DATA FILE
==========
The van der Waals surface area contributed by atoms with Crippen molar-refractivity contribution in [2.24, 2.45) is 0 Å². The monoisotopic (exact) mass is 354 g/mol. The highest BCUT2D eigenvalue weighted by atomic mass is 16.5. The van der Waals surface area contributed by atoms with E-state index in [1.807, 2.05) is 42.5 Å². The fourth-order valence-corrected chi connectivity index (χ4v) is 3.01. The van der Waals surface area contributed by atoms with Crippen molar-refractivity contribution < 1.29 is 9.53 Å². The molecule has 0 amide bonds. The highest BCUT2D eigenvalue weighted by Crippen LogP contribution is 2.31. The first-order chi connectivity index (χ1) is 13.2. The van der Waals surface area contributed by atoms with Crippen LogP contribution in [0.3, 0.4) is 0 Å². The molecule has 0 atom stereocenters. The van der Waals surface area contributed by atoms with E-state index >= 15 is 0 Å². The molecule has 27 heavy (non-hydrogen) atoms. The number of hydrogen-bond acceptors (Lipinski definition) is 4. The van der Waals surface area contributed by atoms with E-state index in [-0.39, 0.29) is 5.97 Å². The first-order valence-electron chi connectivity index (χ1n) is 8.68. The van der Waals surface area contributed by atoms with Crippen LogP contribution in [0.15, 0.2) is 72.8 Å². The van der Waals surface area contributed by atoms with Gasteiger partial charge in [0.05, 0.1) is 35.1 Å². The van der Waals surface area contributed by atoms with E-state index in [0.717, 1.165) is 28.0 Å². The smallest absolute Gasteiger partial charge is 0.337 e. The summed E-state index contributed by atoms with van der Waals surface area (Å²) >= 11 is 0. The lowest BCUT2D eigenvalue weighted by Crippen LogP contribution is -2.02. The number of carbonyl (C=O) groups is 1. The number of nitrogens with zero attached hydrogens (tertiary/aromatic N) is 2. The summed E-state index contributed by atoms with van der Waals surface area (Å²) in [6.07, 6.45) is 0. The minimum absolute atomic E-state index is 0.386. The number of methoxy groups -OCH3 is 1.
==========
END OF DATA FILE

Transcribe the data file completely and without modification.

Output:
The van der Waals surface area contributed by atoms with Crippen molar-refractivity contribution in [2.24, 2.45) is 0 Å². The monoisotopic (exact) mass is 354 g/mol. The highest BCUT2D eigenvalue weighted by atomic mass is 16.5. The van der Waals surface area contributed by atoms with E-state index in [1.807, 2.05) is 42.5 Å². The fourth-order valence-corrected chi connectivity index (χ4v) is 3.01. The van der Waals surface area contributed by atoms with Crippen molar-refractivity contribution < 1.29 is 9.53 Å². The molecule has 0 amide bonds. The highest BCUT2D eigenvalue weighted by Crippen LogP contribution is 2.31. The first-order chi connectivity index (χ1) is 13.2. The van der Waals surface area contributed by atoms with Crippen LogP contribution in [0.3, 0.4) is 0 Å². The molecule has 0 atom stereocenters. The van der Waals surface area contributed by atoms with E-state index >= 15 is 0 Å². The molecule has 27 heavy (non-hydrogen) atoms. The number of hydrogen-bond acceptors (Lipinski definition) is 4. The van der Waals surface area contributed by atoms with E-state index in [-0.39, 0.29) is 5.97 Å². The first-order valence-electron chi connectivity index (χ1n) is 8.68. The van der Waals surface area contributed by atoms with Crippen LogP contribution in [0.15, 0.2) is 72.8 Å². The van der Waals surface area contributed by atoms with Gasteiger partial charge in [0.05, 0.1) is 35.1 Å². The van der Waals surface area contributed by atoms with E-state index in [0.717, 1.165) is 28.0 Å². The smallest absolute Gasteiger partial charge is 0.337 e. The summed E-state index contributed by atoms with van der Waals surface area (Å²) >= 11 is 0. The lowest BCUT2D eigenvalue weighted by Crippen LogP contribution is -2.02. The number of carbonyl (C=O) groups is 1. The number of nitrogens with zero attached hydrogens (tertiary/aromatic N) is 2. The summed E-state index contributed by atoms with van der Waals surface area (Å²) in [6.07, 6.45) is 0. The minimum absolute atomic E-state index is 0.386. The number of methoxy groups -OCH3 is 1.